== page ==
When President Obama announced that he would provide a deportation reprieve to several million undocumented immigrants, the backlash erupted swiftly. The cries of outrage, charges that the President had acted in violation of the Constitution, that he had crowned himself “King,” all spoke to a profound sense of visceral anxiety over the idea of “amnesty.” The familiar jingoistic phobias surfaced again: somehow, the country was moving toward “open borders” and would soon be overrun with foreigners, aliens, deviants and parasites. The outcry hearkened back to earlier times of similar xenophobic panics; before cable news punditry, we had riots, or internment camps.
During the Bracero Era, the southwestern border region was enveloped with a chaotic combination of mass exploitation of Mexican migrant farmworkers, racial panics, and the government’s obsession with national security, inspired by the Cold War. This convergence of social tensions led to a dramatic militarization of the border that prefigured today’s border regime. And conservatives aired similar fears about unruly, dirty and even criminal Mexicans who posed a threat to public safety. Hundreds of thousands were rounded up, summarily expelled without due process, and forced back across the border for a while… until they inevitably tried to reenter again, to seek the grueling work that they relied on to feed their families.
And early in the 20th century, immigrants were “managed” at New York’s Ellis Island in a similar way, but at a different kind of border, where European immigrants thronged to American shores, driven by economic desperation, fear of persecution, and a yearning for an opportunity to provide a dignified life for their children. These migrants, too, were viewed by the “native-born” as invaders, threatening to taint the nation with their cultural and moral impurities. They were detained and rigorously inspected, sometimes quarantined and threatened with expulsion, if deemed to be “unfit”.
These new arrivals were some of the first subjects of the science of eugenics–a field of social engineering that centered on the creation of racial superiority through the perfection of the human breed. Poor immigrants, particularly Latinos, Asians and Blacks, were often deemed inferior and therefore a threat to the human family that constituted the nation. And it was from this scientific racism that our first modern immigration policies were developed. And even today, seeing the backlash from politicians over any change to immigration policy that smacks of opening the border, we can see how migration triggers the same underlying anxieties about “letting them in.”
Border crossers have always been met with deep suspicion. Those on the inside recoil at the thought of conquest or contamination. The agitation and terror generated by the social interface at the border is as old as the nation-state itself. What changes from generation to generation, though, is who gets to be on the inside, and how the border is defined and policed.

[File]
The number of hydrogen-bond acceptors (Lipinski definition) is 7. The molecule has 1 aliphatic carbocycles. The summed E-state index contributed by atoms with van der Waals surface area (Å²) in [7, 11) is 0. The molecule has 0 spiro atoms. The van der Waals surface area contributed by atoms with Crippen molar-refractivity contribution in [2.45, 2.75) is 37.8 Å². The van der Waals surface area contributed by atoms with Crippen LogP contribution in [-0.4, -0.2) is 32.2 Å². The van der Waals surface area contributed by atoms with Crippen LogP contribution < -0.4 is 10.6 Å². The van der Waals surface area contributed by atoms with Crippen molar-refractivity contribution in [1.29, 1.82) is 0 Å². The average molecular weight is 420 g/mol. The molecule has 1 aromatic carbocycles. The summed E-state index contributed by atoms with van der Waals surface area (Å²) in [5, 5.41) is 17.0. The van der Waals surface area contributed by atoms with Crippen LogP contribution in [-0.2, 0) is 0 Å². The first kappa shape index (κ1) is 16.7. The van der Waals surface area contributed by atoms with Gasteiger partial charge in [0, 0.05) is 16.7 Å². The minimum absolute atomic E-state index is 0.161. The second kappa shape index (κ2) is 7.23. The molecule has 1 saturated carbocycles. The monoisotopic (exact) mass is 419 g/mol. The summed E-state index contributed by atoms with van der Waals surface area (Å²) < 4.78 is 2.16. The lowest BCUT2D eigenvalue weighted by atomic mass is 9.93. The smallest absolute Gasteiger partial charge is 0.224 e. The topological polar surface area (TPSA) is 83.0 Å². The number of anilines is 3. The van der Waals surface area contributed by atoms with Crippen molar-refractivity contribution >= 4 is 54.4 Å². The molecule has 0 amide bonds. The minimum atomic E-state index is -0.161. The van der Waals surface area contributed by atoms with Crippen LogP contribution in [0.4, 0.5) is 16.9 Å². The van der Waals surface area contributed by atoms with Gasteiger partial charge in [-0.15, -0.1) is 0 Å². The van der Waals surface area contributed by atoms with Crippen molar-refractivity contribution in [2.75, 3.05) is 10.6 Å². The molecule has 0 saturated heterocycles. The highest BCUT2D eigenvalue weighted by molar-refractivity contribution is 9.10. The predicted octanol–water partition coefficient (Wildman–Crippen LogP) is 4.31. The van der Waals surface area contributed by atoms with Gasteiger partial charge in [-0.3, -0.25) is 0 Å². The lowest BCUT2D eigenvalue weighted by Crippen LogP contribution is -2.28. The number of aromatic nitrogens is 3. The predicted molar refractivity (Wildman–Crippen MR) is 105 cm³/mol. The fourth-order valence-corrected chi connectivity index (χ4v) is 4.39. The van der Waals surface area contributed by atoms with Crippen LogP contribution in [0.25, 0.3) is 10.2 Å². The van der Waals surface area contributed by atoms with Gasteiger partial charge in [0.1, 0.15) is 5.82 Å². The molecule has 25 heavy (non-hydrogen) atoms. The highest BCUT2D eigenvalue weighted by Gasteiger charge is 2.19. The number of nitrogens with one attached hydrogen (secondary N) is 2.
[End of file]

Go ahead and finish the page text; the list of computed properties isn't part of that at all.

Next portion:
A new exhibit at New York University’s Asian/Pacific/American Institute, “Haunted Files: The Eugenics Record Office,” looks at the science of eugenics in the context of culture and social change. The project depicts the cold, antiseptic cruelty with which people were inspected, judged and ranked, but also how the tropes of racial inferiority and superiority persisted over time. The idea of mental and moral deficiencies being physically marked, and the fascination with “abnormal” bodies as vessels for vice, sexual perversion, and criminality–are all recurring concepts, though the images that define the norm and the other shift over time.
At a performance event based on the theme of the exhibit (curated by John Kuo Wei Tchen, Noah Fuller and Mark Tseng Putterman), artists and scholars (including CultureStrike’s Sonia Guinansaca) presented different variants of eugenics thinking. There was a discussion of history of sterilization, in which the state neutered women deemed immoral, feeble-minded and incapable of making their own reproductive decisions. There were also reflections on the modern legacy of eugenics in our contemporary social lives: When did Asians become the “model minority“? Loretta Ross of Sister Song examined gentrification as a form of eugenics, which does not operate through the process of reproduction, but does apply social engineering principles to control populations, to break up communities deemed dangerous to society, and to police the behavior of families and youth to make them conform to the standards imposed upon them from the outside.
The legacy of eugenics should disturb us, not because it is alien to our sense of humanity, but because it is so akin to it. Immigration and exclusion are two sides of the same set of human impulses: the desire to belong, and the desire to establish who we are in contrast to the other. That tension, and the social distance it breeds, will never be resolved, but we can learn how to live along the border, and embrace it, and overcome, without letting it define us.
Images courtesy Asian/Pacific/American Institute at NYU and Leonard Nadel Collection, National Museum of American History